CSC researcher gives local students a taste of hands-on science
Trying to get to grips with the intangible world of cells and microbes can leave even the brightest young minds drowning in a sea of organelles. Seeing microbiology in action, however, can bring science to life in a way that a textbook never could. The children of one local school are learning that there is no substitute for getting your hands dirty and doing your own experiments.
Dr Selina Raguz (Cell Proliferation) has brought the laboratories of the CSC to the pupils of the Instituto Español Vicente Cañada Blanch on Portobello Road. As part of the school’s Science Week, she has been introducing the year 5 students, aged 10-11, to the wonderful world of microbiology. Across two sessions, the ‘chicos‘ devised and carried out experiments to reveal the microbes living on their hands and possessions. A week after inoculating Petri dishes of agar with fingerprints and swabs from surfaces from keyboards to shoe soles, the visible microbial growth provoked quite a reaction.
The shrieks and groans of disgust and delight masked a deep curiosity throughout the class. “I really liked it,” said one pupil. “It’s fun to figure out what microbes grow where, and it’s nice to find it out for yourself. You learn more this way, and it’s more fun. And I’ll definitely wash my hands more now.” The experiments acted as a springboard for learning about everything from filamentous fungi to E. coli. The session concluded with an introduction to microscopy, with the pupils zooming in on sections of skin cancer, blood cells, head lice, and wriggling C. elegans.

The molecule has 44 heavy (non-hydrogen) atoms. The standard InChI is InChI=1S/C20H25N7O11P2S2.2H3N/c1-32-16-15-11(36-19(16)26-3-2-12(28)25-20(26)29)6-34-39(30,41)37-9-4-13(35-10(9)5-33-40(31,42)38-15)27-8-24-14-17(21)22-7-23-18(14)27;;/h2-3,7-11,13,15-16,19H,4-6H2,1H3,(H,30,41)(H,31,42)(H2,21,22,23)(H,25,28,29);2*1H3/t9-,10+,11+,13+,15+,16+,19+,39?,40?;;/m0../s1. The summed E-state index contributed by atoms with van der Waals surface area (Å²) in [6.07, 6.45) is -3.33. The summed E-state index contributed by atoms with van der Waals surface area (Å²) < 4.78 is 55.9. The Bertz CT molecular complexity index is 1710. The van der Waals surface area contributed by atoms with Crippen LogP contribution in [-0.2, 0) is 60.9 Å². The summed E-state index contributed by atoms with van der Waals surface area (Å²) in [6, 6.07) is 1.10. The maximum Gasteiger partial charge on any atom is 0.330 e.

Selina, who is part of the Cell Proliferation Group, working on cellular senescence and it’s role as a tumour suppression mechanism, hoped to impart not just a lesson about cleanliness, but also a general enthusiasm for science. “I wanted the kids to learn the scientific method. I wanted to teach them to question everything: Don’t believe anything until you see it for yourself; when you read something, or see advertisements, you have to ask yourself “is this true?” That’s what scientists do, and I wanted them to ask their own, slightly more simple, questions. For example, ‘why do I need to wash my hands?’ It’s great to put the children in a situation that’s safe and controlled, and let them play, ask their own questions, and follow their own direction.”
With the success of this foray into a local school, Selina plans to expand the project in the future. “Hopefully I’ll visit other local schools, and we can continue build the links between the CSC and schools. When students are making pivotal decisions about subject choices, these kinds of experiences could be key.”